Record numbers of Hume's Warblers continue to be picked out from the mass of ‘sprites’ this autumn. There were 6 new birds this week, with Norfolk accommodating birds at Waxham from 26th-27th, Hemsby on 25th and Titchwell RSPB from 26th-27th. Elsewhere, singles were at Gibraltar Point (Lincs) from 23rd-28th, Cot Valley (Cornwall) from 25th-26th, Flamborough Head (E. Yorks) from 23rd-24th and Kilnsea (E. Yorks) from 26th-29th; birds in Suffolk remained at Sizewell to 23rd and Southwold to 27th. The week produced 5 new Dusky Warblers, with one at Fairhaven Lake (Lancs) from 23rd-24th being noteworthy. Others were seen at Out Skerries, Waxham, Brotton (Cleveland) and Filey (N. Yorks), with birds from last week at Hemsby and Foula. Four Olive-backed Pipits included one on Fair Isle on 23rd, with 2 on 24th and one on 26th, one on St. Martin’s on 24th and one on St. Agnes from 27th-28th, with the bird on St. Mary’s remaining to 26th. Superb numbers of ‘sprites’ continued to be found, with at least 48 Pallas's Warblers during the week and just under 100 Yellow-browed Warblers. Other scarcities included 3 Arctic Redpolls on Shetland, 4 Hoopoes, at least 27 Richard’s Pipits, 2 Bluethroats, 4 Barred Warblers, around 17 Great Grey Shrikes, lingering Red-backed Shrike, 4 Rose-coloured Starlings, 7 Red-breasted Flycatchers and 4 Little Buntings. A Black Redstart on Guernsey at Vazon Bay appeared to show some features of an Eastern bird, and was in appearance similar to a recent bird in The Netherlands. Waxwings continued to arrive in good numbers with double-figure flocks in a number of Scottish locations. The largest flocks reported were 40 at Rhu (Argyll) on 27th and 40 in Aberdeen on 29th. With good numbers along the coast of Norway, more can be expected.

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Great Grey Shrike: Bempton, E. Yorks. At least 17 during the week, most at traditional inland wintering sites. (Photo: Barry Byatt) Red-backed Shrike: Knockadoon Head, Co. Cork. A late bird present from the 19th, Isabelline Shrikes tend to outnumber Red-backed at this time of year. (Photo: Paul and Andrea Kelly)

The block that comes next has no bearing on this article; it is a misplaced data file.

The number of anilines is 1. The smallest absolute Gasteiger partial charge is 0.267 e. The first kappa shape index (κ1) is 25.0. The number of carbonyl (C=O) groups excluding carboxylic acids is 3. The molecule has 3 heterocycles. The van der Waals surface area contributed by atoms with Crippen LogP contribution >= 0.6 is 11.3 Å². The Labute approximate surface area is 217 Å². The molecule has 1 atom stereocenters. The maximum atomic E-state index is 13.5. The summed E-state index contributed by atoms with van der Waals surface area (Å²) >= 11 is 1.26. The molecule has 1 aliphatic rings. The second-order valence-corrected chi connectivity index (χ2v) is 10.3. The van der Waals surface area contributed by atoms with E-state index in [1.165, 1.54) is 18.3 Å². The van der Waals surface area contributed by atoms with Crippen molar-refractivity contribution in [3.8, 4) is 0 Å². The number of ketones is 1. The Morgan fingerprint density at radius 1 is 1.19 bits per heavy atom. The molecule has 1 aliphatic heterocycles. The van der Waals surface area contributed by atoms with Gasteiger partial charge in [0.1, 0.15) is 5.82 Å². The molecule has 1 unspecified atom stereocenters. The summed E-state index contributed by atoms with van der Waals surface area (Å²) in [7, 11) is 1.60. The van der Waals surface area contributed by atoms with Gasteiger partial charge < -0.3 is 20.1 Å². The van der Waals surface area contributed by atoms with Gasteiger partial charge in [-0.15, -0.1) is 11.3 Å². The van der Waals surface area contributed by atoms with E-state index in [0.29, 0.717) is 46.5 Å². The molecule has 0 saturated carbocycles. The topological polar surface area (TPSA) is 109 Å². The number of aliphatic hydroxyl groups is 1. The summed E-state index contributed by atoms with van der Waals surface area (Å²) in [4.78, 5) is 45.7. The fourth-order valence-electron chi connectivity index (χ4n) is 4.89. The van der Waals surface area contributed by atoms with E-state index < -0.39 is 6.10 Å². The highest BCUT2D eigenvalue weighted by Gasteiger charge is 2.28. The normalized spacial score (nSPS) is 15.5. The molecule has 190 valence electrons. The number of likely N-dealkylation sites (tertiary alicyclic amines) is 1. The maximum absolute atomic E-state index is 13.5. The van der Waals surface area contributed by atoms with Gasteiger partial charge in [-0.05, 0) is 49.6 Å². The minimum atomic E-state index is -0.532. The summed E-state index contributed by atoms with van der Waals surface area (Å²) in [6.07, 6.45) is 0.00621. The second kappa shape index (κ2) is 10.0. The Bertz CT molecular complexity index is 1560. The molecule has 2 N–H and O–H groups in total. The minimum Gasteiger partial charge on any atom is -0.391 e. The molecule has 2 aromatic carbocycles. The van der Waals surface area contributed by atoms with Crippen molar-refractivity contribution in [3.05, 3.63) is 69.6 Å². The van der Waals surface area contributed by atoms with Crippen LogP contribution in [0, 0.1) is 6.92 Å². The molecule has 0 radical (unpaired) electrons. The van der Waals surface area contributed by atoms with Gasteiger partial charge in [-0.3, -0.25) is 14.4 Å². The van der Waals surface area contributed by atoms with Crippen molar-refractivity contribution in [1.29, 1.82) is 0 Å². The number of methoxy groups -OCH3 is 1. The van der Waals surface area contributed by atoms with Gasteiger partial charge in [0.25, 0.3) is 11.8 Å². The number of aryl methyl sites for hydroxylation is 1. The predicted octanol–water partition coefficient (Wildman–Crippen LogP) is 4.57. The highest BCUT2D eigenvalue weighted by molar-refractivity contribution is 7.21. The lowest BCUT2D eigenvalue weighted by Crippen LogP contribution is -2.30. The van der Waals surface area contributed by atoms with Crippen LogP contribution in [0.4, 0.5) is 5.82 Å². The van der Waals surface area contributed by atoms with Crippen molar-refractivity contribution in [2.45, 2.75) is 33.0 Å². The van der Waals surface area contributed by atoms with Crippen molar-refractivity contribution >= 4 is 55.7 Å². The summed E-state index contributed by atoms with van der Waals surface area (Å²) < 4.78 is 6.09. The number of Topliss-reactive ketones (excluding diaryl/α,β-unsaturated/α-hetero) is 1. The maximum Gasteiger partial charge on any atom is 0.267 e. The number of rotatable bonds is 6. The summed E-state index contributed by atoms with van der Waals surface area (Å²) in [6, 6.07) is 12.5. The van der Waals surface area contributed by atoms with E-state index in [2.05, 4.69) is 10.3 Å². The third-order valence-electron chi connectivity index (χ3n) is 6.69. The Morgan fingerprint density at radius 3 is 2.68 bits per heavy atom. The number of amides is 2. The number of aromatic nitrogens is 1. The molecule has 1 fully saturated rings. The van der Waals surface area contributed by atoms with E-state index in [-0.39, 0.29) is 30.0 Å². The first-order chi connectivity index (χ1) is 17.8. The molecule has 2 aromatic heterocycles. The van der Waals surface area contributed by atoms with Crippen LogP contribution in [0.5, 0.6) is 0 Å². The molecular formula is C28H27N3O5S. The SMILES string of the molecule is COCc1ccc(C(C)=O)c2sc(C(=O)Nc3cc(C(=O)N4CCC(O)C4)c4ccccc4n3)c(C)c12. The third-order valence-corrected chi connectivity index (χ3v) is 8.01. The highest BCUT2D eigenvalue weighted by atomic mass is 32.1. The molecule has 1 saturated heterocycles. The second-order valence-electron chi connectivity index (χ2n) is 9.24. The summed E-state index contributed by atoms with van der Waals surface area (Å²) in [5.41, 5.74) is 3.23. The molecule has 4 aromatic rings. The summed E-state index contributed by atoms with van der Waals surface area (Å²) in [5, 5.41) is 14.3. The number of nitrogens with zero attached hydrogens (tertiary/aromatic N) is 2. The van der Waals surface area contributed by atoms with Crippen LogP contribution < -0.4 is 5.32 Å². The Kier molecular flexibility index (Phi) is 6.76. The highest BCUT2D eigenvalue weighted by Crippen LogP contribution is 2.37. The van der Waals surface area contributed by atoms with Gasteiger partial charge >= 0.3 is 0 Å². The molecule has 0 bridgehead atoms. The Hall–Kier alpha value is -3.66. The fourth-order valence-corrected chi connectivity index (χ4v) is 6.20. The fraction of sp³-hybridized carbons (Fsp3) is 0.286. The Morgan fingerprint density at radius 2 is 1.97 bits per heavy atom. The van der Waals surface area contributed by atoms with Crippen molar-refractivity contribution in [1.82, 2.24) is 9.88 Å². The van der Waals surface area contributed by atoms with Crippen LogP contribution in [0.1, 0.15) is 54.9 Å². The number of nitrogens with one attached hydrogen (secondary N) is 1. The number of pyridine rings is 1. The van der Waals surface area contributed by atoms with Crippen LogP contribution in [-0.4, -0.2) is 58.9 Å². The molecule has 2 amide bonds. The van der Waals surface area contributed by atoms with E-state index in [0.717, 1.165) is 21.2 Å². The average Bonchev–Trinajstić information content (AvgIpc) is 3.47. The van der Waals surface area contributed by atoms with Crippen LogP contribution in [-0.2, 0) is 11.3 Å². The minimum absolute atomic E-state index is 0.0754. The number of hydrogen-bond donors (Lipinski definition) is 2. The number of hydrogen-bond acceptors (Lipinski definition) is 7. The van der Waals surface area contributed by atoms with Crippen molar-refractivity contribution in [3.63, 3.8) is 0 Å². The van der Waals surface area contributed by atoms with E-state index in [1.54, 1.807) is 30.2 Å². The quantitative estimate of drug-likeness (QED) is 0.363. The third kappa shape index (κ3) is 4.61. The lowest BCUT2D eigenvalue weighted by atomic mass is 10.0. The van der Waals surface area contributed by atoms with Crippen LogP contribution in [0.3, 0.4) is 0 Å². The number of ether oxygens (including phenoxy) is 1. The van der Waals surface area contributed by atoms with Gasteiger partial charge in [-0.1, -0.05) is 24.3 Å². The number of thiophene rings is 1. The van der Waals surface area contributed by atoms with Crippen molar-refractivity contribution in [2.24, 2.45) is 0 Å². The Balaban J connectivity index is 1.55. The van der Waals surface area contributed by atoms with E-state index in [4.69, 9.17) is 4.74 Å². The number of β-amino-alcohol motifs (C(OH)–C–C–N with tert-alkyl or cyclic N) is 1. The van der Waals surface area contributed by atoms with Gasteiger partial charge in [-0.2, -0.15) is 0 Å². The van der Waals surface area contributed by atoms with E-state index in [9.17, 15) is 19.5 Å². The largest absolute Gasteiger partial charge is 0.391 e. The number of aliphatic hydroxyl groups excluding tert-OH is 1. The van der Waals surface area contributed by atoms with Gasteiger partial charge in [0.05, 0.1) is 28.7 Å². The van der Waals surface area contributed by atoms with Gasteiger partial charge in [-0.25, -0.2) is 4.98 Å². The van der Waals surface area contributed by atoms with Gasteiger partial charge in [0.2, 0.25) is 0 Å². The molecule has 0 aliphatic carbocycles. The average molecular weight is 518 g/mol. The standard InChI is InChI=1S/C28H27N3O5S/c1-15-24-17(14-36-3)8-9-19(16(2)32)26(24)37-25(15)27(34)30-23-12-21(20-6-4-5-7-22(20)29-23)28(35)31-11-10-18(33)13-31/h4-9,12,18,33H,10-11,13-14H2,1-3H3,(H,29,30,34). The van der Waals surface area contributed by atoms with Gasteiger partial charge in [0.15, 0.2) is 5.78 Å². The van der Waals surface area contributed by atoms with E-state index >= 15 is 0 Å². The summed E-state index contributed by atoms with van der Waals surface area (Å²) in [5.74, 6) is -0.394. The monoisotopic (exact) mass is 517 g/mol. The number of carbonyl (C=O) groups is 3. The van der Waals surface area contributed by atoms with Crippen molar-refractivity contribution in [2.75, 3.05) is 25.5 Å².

Waxwing
Waxwing: Forres, Moray and Nairn. It seems quite a long time since part of a winter period did not contain good numbers of these delightful birds, which prove ever-popular for birders and the public alike. (Photo: A Jensen)

A Solitary Sandpiper was a great find on Lewis (Outer Hebrides) from 23rd-25th; there have been just a handful of previous Scottish records. Lesser Yellowlegs were at Tregaron Bog (Ceredigion) on 26th, one was on the Gann Estuary (Pembs) on 27th and the bird on the Hayle Estuary (Cornwall) was still present. An American Golden Plover was at Bressingham (Norfolk) and the juvenile was again on Islay (Argyll), with the White-rumped Sandpiper remaining on South Uist (Outer Hebrides) to 25th. Half-a-dozen Pectoral Sandpipers were reported during the week. A Gull-billed Tern was at Sennen (Cornwall) on 25th and a Forster's Tern at Nethertown (Co. Wexford) on 26th. The Redhead returned to Kenfig (Glamorgan) and a White-tailed Eagle passing Hunstanton (Norfolk) on 28th must have been an impressive sight.

Solitary Sandpiper: Lewis, Outer Hebs. The fourth for Scotland and second for the Outer Hebrides. (Photo: Martin Scott) Solitary Sandpiper: Lewis, Outer Hebs. (Photo: Martin Scott)

Grey Phalarope: Bawdsey, Suffolk. Approachable birds away from the coast always prove popular, and of course obligingly photogenic. (Photo: Bill Baston) Spotted Crake: Wormleighton Reservoir, Warks. It’s been a poor autumn for these charismatic crakes. (Photo: Nic Hallam)

With Ovenbird in Norway and Black-throated Green Warbler in Iceland during the week, might that mega ‘yank’ still be on the cards during an excellent autumn for vagrants?


Pallas’s Warbler
Pallas’s Warbler: Southwold, Suffolk. The record tally of 171 birds in 1997 will surely fall following the spectacular events of the autumn. (Photo: Bill Baston)
Written by: Russell Slack